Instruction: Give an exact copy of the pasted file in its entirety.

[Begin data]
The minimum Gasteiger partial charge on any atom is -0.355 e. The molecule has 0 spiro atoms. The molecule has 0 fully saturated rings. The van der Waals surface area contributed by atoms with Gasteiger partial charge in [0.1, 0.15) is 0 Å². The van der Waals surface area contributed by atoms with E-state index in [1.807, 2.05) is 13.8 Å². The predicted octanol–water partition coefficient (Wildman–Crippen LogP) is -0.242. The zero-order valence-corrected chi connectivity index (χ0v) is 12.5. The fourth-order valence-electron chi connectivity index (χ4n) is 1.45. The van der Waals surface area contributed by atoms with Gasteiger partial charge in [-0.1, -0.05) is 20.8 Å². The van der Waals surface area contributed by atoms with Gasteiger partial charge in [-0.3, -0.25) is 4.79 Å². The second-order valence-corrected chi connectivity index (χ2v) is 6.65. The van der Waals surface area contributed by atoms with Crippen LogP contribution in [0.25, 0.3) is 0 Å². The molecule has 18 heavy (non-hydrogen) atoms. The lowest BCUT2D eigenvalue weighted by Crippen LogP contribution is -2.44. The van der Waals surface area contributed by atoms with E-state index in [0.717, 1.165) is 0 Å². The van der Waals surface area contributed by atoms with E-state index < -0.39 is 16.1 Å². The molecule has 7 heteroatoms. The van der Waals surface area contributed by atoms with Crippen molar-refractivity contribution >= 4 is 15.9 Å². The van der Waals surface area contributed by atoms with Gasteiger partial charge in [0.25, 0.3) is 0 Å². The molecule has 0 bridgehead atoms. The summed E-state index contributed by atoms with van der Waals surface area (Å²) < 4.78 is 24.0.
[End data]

The minimum Gasteiger partial charge on any atom is -0.355 e. The molecule has 0 spiro atoms. The molecule has 0 fully saturated rings. The van der Waals surface area contributed by atoms with Gasteiger partial charge in [0.1, 0.15) is 0 Å². The van der Waals surface area contributed by atoms with E-state index in [1.807, 2.05) is 13.8 Å². The predicted octanol–water partition coefficient (Wildman–Crippen LogP) is -0.242. The zero-order valence-corrected chi connectivity index (χ0v) is 12.5. The fourth-order valence-electron chi connectivity index (χ4n) is 1.45. The van der Waals surface area contributed by atoms with Gasteiger partial charge in [-0.1, -0.05) is 20.8 Å². The van der Waals surface area contributed by atoms with Gasteiger partial charge in [-0.3, -0.25) is 4.79 Å². The second-order valence-corrected chi connectivity index (χ2v) is 6.65. The van der Waals surface area contributed by atoms with Crippen LogP contribution in [0.25, 0.3) is 0 Å². The molecule has 18 heavy (non-hydrogen) atoms. The lowest BCUT2D eigenvalue weighted by Crippen LogP contribution is -2.44. The van der Waals surface area contributed by atoms with E-state index in [0.717, 1.165) is 0 Å². The van der Waals surface area contributed by atoms with E-state index < -0.39 is 16.1 Å². The molecule has 7 heteroatoms. The van der Waals surface area contributed by atoms with Crippen molar-refractivity contribution >= 4 is 15.9 Å². The van der Waals surface area contributed by atoms with Gasteiger partial charge in [0.25, 0.3) is 0 Å². The molecule has 0 bridgehead atoms. The summed E-state index contributed by atoms with van der Waals surface area (Å²) < 4.78 is 24.0.